So my point is that whatever the capture... digital or film... larger image circles just produce much nicer images.

    Digitals biggest limitation is that commercial products that can shoot instant images is the sensor size. It all ends at under 645.

    The best 645 Lenses I have found are the Hasselblad 110mm f2 V system lens and the Contax 80mm f2 (the latter is not super sharp wide open, but it looks simply beautiful). next up is the Schnieder/Rollei 180mm 2.8.

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    Re: IQ180/P45/8x10/4x5 camera test

    A bit off topic, but I like the way the test shows how detail in film sneaks down right into the grain. I like to use this to shoot grainy film with my 680.
    Here is an example.
    While it is very grainy... look at how much detail there is ...look at the top of the bag, the jeans etc.
    I would never get this result with 35mm film due to the nature of lens despite being able to shoot 35mm with less grain.



    and another from the same roll.




    I think that a 60MP 6x7 sensor on an RZ would have been a far more interesting step up than going from 60MP to 80MP on a sub 645 sensor.

    Hell even a 40MP on an RZ 6x7.

    It should be possible to buid an Aptus 22 sensor twice the size for say 3 times the price. The Aptus sensor is already made from tiles.

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    Re: IQ180/P45/8x10/4x5 camera test

    Quote Originally Posted by FredBGG View Post
    I think that a 60MP 6x7 sensor on an RZ would have been a far more interesting step up than going from 60MP to 80MP on a sub 645 sensor.

    Hell even a 40MP on an RZ 6x7.

    It should be possible to buid an Aptus 22 sensor twice the size for say 3 times the price. The Aptus sensor is already made from tiles.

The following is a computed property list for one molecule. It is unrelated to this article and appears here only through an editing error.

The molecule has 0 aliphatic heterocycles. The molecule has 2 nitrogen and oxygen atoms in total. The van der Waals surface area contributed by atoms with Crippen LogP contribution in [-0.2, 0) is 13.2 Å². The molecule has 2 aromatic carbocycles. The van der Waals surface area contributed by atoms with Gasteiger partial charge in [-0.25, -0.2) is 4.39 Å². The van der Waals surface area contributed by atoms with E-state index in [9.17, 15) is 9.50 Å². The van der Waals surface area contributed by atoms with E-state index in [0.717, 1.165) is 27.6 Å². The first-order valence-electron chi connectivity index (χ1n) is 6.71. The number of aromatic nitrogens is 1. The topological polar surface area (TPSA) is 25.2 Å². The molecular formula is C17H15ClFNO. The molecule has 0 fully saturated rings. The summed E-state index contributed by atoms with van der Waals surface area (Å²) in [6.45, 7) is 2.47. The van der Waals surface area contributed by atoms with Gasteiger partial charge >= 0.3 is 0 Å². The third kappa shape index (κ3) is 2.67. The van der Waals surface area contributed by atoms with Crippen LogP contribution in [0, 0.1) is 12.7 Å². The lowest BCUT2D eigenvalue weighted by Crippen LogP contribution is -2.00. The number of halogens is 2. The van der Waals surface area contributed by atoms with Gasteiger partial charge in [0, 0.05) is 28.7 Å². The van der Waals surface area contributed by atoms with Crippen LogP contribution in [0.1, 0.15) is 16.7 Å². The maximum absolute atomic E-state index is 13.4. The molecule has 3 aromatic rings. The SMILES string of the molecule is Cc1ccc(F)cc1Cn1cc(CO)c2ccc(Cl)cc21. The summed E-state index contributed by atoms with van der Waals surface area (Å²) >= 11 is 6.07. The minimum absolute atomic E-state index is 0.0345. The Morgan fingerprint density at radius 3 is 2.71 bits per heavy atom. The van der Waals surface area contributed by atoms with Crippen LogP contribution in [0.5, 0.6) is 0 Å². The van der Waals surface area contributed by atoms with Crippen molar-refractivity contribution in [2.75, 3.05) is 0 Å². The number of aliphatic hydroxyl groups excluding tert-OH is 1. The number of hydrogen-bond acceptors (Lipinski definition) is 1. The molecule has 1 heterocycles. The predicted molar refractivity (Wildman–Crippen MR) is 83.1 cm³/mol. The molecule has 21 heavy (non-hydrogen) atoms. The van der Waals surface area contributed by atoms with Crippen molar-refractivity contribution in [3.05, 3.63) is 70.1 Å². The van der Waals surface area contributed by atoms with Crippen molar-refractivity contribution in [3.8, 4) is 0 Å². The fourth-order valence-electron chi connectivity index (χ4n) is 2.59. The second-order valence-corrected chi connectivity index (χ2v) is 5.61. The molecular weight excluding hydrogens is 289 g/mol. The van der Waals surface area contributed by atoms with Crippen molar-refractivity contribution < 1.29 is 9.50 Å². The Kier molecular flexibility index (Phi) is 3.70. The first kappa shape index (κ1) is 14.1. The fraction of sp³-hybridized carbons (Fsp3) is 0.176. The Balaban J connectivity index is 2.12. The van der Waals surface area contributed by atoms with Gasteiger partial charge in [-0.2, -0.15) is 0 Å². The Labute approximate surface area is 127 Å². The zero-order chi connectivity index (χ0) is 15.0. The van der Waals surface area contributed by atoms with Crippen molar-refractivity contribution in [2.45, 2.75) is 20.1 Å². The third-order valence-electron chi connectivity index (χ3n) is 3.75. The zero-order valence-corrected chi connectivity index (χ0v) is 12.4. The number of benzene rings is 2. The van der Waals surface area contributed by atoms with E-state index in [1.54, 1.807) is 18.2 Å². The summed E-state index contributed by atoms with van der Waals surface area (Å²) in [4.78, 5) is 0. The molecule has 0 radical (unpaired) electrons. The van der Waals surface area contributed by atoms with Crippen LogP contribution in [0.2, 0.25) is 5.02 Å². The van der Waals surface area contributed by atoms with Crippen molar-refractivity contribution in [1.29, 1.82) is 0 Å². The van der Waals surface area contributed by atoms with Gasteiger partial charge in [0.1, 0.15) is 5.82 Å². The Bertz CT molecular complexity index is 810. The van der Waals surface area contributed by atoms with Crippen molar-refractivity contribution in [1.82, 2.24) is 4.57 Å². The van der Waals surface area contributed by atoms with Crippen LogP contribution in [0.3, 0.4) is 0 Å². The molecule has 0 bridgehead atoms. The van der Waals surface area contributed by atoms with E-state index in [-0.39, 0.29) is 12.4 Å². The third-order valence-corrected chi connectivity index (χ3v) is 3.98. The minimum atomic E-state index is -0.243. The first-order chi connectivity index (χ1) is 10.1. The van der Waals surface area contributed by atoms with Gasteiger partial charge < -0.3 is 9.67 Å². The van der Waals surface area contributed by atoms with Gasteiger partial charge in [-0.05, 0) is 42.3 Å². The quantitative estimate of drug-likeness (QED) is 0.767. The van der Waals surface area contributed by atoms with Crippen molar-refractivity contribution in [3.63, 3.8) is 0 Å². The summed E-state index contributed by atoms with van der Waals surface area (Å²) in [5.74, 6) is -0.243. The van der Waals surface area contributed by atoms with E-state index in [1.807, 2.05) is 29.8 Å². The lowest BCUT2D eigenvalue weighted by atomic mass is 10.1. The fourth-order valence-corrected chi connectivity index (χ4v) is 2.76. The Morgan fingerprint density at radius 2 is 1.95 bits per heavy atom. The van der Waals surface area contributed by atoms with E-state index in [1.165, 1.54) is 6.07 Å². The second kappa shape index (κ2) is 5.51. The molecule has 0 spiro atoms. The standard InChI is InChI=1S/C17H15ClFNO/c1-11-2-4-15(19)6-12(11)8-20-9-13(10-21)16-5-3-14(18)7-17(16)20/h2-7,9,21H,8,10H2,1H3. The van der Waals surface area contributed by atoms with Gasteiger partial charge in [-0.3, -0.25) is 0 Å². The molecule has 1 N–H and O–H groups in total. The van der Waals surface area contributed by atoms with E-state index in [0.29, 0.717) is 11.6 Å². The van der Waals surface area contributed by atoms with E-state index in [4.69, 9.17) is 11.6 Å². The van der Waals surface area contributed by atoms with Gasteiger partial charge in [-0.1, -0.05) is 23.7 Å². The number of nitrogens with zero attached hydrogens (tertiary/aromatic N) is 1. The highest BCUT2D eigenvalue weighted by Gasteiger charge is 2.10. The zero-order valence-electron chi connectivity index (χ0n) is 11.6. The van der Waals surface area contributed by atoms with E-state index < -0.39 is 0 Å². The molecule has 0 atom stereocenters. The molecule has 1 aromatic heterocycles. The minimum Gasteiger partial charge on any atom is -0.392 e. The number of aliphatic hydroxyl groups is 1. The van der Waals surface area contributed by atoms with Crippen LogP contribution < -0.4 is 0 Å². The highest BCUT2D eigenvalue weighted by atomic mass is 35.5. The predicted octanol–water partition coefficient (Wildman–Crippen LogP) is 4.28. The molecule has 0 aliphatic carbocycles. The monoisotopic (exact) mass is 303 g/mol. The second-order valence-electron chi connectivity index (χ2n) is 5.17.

I must admit I think it would be very interesting to see a larger sensor. 6x7 starts to become quite attractive in terms of lens design and hopefully pixel density can come down too. The IQ180 definitely seems like a watershed sensor for me in terms of the overall look. I'd be happier with a 40mp with that look than an 80mp version of the old Phase P45+ (ignoring the long exposure stuff).

    Tim

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    Re: IQ180/P45/8x10/4x5 camera test

    I think you are both right on target with the wish for larger chips with less (60 Mpix) resolution. I pray that the MF companies will understand where their real market in the future will be. It´s NOT about more Megapixels. And as this test showed It´s also not about resolution. It´s about usability and instantaneous access to the tools used. A large film still has a better resolution. Did this stop people from using digital all over ? Nope.......

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    Re: IQ180/P45/8x10/4x5 camera test

    A 40MP 56x56mm chip would be my dream. A back fitting the Rolleiflex 6008 system (integral, integral 2, AF) should also be available, as well as Hy6.
    Carsten - Website

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    Re: IQ180/P45/8x10/4x5 camera test

    Quote Originally Posted by Shashin View Post
    Resolution will not add interest.
    I have to disagree with that. A truly high resolution landscape print, for example, is much more appealing than a low resolution version with lots of grain or pixelation. I would agree that it matters more for some types of photography than others but at the end of the day, you can never go back and add resolution, but you can always remove it if you feel it improves the image.

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    Re: IQ180/P45/8x10/4x5 camera test

    Hi Graham

    I am asking why do you think it is valuable for the vast majority of Photographers - even actual Medium Format users to shoot all and every image larger than 60x70cm at 300 dpi all the time. Actually for a decent print 150 dpi are totally ok and this would translate to 125x144cm and even at 100 dpi this is still a very good resolution- as sharp as good monitors with 186x216cm.

    Using such a trucklike heavyload vehicle for normal purpose photography all the time is total overkill, as we have seen in some areas the image quality even suffers from this approach - and to be frankly - for those few landscape or exhibition shooters who are printing larger than this (how many are these anyway - worldwide ???) I say : stitch it or use an IQ180 or a Hasselblad H4d200 MS ! But about 99% of all pro tasks are smaller.